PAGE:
As most of you using iOS already know, iOS 7 has been released today. While you’re all busy updating, I dove into some reviews of Apple’s latest, and I think I like this conclusion by The Verge best.
Today, as it rolls out to users everywhere, iOS 7 is still on most levels the same operating system it’s been for six years. Meanwhile Android has become a fun, efficient, flowing operating system that makes it easy to move data between apps, easy to share things, and easy to see only the information you need at the moment. Where iOS 7 still feels like jumping in and out of a series of apps, the best moments of using Android make it feel like a cohesive, unified platform. There’s no question iOS 7 has the foundational strength to match that experience, but Apple has to throw open the doors and let its huge ecosystem build on that potential.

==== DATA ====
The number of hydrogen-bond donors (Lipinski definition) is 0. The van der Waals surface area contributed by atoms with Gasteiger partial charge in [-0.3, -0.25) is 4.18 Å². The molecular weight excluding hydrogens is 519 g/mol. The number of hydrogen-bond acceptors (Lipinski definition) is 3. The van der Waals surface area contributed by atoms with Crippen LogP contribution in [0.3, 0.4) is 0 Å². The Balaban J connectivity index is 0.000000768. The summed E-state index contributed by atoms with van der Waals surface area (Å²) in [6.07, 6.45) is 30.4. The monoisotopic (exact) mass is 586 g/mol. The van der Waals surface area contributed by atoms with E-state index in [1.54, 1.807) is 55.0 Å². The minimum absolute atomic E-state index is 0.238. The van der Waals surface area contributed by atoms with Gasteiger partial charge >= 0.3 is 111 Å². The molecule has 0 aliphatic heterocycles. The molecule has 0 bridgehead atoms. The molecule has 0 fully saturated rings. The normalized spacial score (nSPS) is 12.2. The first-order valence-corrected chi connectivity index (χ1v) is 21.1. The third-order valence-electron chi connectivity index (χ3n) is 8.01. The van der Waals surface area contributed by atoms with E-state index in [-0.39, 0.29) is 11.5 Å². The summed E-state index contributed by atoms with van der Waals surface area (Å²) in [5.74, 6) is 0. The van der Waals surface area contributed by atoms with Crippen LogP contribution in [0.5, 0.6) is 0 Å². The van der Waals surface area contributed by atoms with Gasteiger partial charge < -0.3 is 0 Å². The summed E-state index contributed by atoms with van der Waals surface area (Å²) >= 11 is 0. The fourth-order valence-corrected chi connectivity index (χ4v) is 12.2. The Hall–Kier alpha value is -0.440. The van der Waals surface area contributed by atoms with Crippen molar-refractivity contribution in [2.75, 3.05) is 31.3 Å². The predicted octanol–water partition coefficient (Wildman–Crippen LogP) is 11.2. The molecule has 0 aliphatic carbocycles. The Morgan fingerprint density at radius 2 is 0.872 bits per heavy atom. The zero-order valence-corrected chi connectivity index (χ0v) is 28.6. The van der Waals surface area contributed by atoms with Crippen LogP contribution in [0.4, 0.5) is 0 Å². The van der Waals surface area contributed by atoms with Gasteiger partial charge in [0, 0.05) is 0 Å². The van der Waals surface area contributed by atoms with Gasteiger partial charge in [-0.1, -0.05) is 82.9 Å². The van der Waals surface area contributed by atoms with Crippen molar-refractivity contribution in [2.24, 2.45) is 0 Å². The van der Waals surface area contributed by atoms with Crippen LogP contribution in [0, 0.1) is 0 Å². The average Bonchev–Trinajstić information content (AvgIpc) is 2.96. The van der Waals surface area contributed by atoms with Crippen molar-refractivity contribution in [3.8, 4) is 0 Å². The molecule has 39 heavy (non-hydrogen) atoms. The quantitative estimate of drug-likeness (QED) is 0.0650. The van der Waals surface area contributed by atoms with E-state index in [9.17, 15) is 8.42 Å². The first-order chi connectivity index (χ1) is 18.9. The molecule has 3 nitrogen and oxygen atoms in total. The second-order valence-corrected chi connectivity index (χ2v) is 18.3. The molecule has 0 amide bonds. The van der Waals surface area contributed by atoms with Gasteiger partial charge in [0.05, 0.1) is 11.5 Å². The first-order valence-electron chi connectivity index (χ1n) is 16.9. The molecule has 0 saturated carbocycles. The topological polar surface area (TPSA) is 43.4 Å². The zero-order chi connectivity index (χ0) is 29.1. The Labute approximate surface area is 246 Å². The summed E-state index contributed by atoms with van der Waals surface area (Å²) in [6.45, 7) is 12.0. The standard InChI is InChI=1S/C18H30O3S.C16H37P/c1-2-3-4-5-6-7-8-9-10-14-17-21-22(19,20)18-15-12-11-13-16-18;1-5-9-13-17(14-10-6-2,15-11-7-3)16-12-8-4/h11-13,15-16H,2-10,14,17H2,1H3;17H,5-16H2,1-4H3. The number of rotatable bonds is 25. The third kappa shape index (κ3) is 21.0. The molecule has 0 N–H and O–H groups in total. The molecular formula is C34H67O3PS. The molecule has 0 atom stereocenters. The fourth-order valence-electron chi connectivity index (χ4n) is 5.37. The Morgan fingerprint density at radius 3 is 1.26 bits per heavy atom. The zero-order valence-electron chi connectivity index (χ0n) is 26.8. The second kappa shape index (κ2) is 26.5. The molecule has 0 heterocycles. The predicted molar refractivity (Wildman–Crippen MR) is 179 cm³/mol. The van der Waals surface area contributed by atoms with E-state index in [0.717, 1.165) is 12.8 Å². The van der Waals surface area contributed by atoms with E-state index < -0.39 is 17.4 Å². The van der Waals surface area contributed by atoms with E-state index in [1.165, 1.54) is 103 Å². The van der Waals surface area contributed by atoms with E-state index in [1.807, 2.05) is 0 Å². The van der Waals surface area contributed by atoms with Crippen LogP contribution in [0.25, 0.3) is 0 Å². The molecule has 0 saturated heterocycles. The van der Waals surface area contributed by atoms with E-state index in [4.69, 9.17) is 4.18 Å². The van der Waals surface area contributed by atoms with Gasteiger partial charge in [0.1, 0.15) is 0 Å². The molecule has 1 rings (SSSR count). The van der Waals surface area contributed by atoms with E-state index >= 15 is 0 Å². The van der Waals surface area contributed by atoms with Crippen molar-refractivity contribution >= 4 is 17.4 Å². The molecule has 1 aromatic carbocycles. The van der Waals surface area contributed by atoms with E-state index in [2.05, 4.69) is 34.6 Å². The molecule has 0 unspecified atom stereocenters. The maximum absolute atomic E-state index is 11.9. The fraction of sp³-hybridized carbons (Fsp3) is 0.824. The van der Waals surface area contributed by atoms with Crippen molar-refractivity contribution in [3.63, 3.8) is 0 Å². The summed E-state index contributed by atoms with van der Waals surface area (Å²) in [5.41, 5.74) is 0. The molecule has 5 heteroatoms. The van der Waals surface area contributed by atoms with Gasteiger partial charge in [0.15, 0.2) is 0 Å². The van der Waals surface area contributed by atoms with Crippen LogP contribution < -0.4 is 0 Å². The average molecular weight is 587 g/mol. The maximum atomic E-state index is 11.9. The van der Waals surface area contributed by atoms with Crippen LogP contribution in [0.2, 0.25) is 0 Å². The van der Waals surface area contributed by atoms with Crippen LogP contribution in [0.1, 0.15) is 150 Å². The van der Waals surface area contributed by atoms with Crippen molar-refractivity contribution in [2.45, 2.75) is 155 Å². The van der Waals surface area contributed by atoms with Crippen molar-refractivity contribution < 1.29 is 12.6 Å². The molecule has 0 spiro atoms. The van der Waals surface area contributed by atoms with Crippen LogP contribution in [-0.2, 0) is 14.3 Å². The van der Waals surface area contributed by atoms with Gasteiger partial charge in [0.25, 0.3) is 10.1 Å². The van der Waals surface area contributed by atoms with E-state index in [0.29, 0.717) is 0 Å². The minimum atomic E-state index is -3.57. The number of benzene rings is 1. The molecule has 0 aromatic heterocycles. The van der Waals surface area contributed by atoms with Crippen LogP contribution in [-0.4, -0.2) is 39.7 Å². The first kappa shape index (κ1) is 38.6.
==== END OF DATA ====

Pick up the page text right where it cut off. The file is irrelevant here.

iOS has always been an excellent operating system, and iOS 7 remains an excellent operating system. But if Apple’s goal was to match the power and flexibility of its rivals, iOS 7 feels very much like the beginning of a project rather than its conclusion.
Quite frankly the comment by ‘The Verge’ doesn’t matter a hill of beans if you’ve got the likes of Samsung and HTC who drag their feet when it comes to Android updates/upgrades not to mention the obstructionism that is routinely practiced by so many carriers around the world when it comes to deploying the updates. It doesn’t really amount to much to boast about the virtues of Android when if you’re handset owner that you have to go out and by a new one just to get a new version of Android – to talk about the improvements then ignore the fact that most users will never get those improvements thanks to the aforementioned obstructionist entities means such improvements might as well not exist in the first place for most people. It is akin to a person boasting about the latest Rolls Royce to someone on the unemployment benefit – nice to know there are improvements over the previous model but I’m never going to get it anyway.